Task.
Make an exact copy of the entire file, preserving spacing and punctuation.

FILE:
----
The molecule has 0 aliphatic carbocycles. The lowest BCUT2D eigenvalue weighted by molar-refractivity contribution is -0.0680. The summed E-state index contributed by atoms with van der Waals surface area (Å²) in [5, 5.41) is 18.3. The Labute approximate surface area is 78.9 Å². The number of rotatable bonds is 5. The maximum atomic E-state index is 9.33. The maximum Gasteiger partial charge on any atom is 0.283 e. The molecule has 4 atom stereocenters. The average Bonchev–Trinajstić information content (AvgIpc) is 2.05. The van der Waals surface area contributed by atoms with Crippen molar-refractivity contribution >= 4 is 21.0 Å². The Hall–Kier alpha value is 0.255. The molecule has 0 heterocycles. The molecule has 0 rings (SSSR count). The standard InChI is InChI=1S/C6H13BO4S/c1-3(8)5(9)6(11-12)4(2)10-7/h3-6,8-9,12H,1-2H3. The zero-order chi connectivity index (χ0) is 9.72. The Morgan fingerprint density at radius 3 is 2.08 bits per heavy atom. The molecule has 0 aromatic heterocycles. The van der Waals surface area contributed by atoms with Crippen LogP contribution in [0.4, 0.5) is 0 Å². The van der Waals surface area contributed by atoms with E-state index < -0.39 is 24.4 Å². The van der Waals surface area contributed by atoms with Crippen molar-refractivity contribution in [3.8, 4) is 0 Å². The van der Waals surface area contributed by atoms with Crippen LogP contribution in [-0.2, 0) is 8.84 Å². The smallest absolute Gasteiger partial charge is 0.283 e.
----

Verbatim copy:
The molecule has 0 aliphatic carbocycles. The lowest BCUT2D eigenvalue weighted by molar-refractivity contribution is -0.0680. The summed E-state index contributed by atoms with van der Waals surface area (Å²) in [5, 5.41) is 18.3. The Labute approximate surface area is 78.9 Å². The number of rotatable bonds is 5. The maximum atomic E-state index is 9.33. The maximum Gasteiger partial charge on any atom is 0.283 e. The molecule has 4 atom stereocenters. The average Bonchev–Trinajstić information content (AvgIpc) is 2.05. The van der Waals surface area contributed by atoms with Crippen molar-refractivity contribution >= 4 is 21.0 Å². The Hall–Kier alpha value is 0.255. The molecule has 0 heterocycles. The molecule has 0 rings (SSSR count). The standard InChI is InChI=1S/C6H13BO4S/c1-3(8)5(9)6(11-12)4(2)10-7/h3-6,8-9,12H,1-2H3. The zero-order chi connectivity index (χ0) is 9.72. The Morgan fingerprint density at radius 3 is 2.08 bits per heavy atom. The molecule has 0 aromatic heterocycles. The van der Waals surface area contributed by atoms with Crippen LogP contribution in [0.4, 0.5) is 0 Å². The van der Waals surface area contributed by atoms with E-state index < -0.39 is 24.4 Å². The van der Waals surface area contributed by atoms with Crippen molar-refractivity contribution in [3.8, 4) is 0 Å². The van der Waals surface area contributed by atoms with Crippen LogP contribution in [-0.2, 0) is 8.84 Å². The smallest absolute Gasteiger partial charge is 0.283 e.